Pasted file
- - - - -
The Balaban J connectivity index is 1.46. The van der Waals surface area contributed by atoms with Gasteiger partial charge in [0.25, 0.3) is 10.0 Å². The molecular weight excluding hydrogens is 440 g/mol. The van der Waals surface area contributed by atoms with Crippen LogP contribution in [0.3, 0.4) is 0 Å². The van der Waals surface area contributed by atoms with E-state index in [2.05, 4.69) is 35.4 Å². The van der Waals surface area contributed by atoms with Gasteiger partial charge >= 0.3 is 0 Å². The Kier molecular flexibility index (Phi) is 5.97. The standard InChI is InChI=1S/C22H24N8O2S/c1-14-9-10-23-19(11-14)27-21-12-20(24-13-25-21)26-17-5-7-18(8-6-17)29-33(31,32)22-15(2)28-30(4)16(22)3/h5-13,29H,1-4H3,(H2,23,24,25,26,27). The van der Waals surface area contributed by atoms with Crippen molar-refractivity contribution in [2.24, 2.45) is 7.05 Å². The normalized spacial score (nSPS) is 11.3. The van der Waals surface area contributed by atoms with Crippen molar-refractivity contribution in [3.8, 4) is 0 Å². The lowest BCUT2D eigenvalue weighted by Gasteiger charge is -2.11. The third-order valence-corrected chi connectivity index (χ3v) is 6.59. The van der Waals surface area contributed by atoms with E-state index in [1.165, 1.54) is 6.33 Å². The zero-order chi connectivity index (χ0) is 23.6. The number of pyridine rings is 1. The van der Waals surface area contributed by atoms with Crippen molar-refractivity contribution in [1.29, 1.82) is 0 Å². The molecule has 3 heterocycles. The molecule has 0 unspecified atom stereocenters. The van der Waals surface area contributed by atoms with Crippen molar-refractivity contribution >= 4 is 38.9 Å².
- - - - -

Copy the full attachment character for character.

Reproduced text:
The Balaban J connectivity index is 1.46. The van der Waals surface area contributed by atoms with Gasteiger partial charge in [0.25, 0.3) is 10.0 Å². The molecular weight excluding hydrogens is 440 g/mol. The van der Waals surface area contributed by atoms with Crippen LogP contribution in [0.3, 0.4) is 0 Å². The van der Waals surface area contributed by atoms with E-state index in [2.05, 4.69) is 35.4 Å². The van der Waals surface area contributed by atoms with Gasteiger partial charge >= 0.3 is 0 Å². The Kier molecular flexibility index (Phi) is 5.97. The standard InChI is InChI=1S/C22H24N8O2S/c1-14-9-10-23-19(11-14)27-21-12-20(24-13-25-21)26-17-5-7-18(8-6-17)29-33(31,32)22-15(2)28-30(4)16(22)3/h5-13,29H,1-4H3,(H2,23,24,25,26,27). The van der Waals surface area contributed by atoms with Crippen molar-refractivity contribution in [2.24, 2.45) is 7.05 Å². The normalized spacial score (nSPS) is 11.3. The van der Waals surface area contributed by atoms with Crippen molar-refractivity contribution in [3.8, 4) is 0 Å². The lowest BCUT2D eigenvalue weighted by Gasteiger charge is -2.11. The third-order valence-corrected chi connectivity index (χ3v) is 6.59. The van der Waals surface area contributed by atoms with E-state index in [1.165, 1.54) is 6.33 Å². The zero-order chi connectivity index (χ0) is 23.6. The number of pyridine rings is 1. The van der Waals surface area contributed by atoms with Crippen molar-refractivity contribution in [1.29, 1.82) is 0 Å². The molecule has 3 heterocycles. The molecule has 0 unspecified atom stereocenters. The van der Waals surface area contributed by atoms with Crippen molar-refractivity contribution >= 4 is 38.9 Å².